I’ve blogged on a few “personal responsibility” issues of late, here and here.

I think the story of Detroit Tigers pitcher Armando Galarraga and Umpire Jim Joyce‘s blown call, costing Mr. Galarraga a perfect game, is a great example of the power of “I’m sorry.”

[youtube=http://www.youtube.com/watch?v=_EmEiFgDf5I]

Listening to Mr. Joyce last night I was so moved by his apology. If you haven’t had a chance to LISTEN to it, please take a few moments to do so on the above link. There are no excuses. There is no blaming. There is only acceptance of responsibility, and the enormity of the mistake made and the consequences to Mr. Galarraga.

Really, it is rare for an umpire to speak to the press, let alone discuss a particular call. Mr. Joyce broke down that wall last night.

If we’re looking for the best of what our sports heroes have to offer, I think Jim Joyce will be up there. This man showed our country such honor and grace through the power of “I’m sorry.”

And what about Mr. Galarraga’s response? ‘Duk, over at Yahoo Sports, summed it up perfectly:

Galarraga was nothing but classy in both his onfield response and postgame behavior and, as Joe Posnanski writes, it’s the biggest lesson we should take from the whole episode. Our reward comes in seeing someone perform at the highest level and then having enough presence of mind to maintain a proper perspective when something goes against them.

And with the world watching and listening, Detroit Tiger’s Coach Jim Leyland maintained the decorum with his response.

And now we wait.

Baseball Commissioner Bud Selig is contemplating overruling the call by invoking “in the best interest of the game” rule. There are those arguing for and against, and we’ll know in a few hours which way the commissioner will act. (Update: Selig blew perfect chance to be leader for once)

However, I cannot believe that if Mr. Galarraga took to his Twitter account in complaint; if the players had rushed the umpire in a hoodlum like mob; if Mr. Leyland had screamed and screeched his way through the press conference; if Mr. Joyce had not broken the code of silence of umpires, publicly admitted his error, and personally and humbly apologized with full understanding of the consequences of his HUMAN error, that Mr. Selig would even consider overruling the call.

Mr. Joyce should have woken up to headlines of being the most hated man in baseball. Yet, his grace has won us all over. Who amongst us hasn’t made a mistake, an error that affected someone else?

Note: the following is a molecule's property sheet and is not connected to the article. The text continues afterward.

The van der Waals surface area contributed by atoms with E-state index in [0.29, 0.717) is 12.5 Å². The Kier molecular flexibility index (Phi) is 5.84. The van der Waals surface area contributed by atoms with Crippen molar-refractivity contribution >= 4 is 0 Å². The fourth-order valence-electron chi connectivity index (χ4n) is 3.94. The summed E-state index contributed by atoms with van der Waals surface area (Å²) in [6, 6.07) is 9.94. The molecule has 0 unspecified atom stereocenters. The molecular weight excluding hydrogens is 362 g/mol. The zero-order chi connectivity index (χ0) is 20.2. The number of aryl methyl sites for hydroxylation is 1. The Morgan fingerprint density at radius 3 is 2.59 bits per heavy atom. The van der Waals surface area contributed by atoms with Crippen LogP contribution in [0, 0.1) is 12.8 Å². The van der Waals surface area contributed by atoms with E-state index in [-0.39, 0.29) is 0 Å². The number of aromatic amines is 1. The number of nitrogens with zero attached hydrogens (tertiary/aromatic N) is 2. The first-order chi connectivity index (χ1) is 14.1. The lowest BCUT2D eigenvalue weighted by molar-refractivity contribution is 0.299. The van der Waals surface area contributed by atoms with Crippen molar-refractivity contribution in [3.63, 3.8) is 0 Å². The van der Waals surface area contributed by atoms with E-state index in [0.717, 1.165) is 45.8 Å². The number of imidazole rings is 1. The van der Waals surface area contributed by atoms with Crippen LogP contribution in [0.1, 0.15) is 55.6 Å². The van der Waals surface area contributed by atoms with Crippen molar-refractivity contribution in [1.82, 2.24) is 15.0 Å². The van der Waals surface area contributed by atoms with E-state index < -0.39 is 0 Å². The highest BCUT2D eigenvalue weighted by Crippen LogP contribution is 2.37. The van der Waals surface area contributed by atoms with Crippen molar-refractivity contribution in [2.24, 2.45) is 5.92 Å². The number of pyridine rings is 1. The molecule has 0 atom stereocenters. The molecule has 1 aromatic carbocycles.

I hope that “in the best interest of the game,” but really, in the best interst of a nation in dire need of positive examples from our sports stars, Mr. Selig makes the call and gives Mr. Galarraga his perfect game.

So what does this have to do with legal marketing? Only that we are all human. We all have pride. We all make mistakes. It is so common (yes I have done this myself) when we voice a complaint, and then learn we were wrong, to either walk away, ignore it, continue to hold our position, push the blame on someone else. How often have you honestly humbled yourself and apologized when wrong? It’s so hard to do, especially once the mistake reaches a public level.

However, I hope we all learn from Mssrs. Galarraga, Joyce and Leyland that while there might not be any crying in baseball, there can certainly be forgiveness, understanding, compassion and some heroes we can point to and say “that’s how you handle a situation like that.”

  • Heather,

    Great post! This was a terrific and thoughtful extrapolation from last night’s events. Your post inspired me to write a piece on a similar subject. You are welcome to check it out (at the url above) and let me know where I messed up!

    Alan

  • I used to be one of those people who would just gloss over a mistake and hope no one noticed it and soon forgot about it if they did see it. But now I’m a big believer in “I’m sorry.” In fact, I had to apologize just this week – I’ve been dealing with a less-than-detail-oriented hotel events person who I thought had put us in the wrong room for something after me repeatedly asking her to change it (because this had happened with a couple of other details). She pointed out that I had, in fact, asked her to put us in the room she indicated. I wrote back and said “You’re right, I’m sorry.” I think taking responsibility without blame is professional and helps relationships move forward, both personal and professionals ones. Great reminder!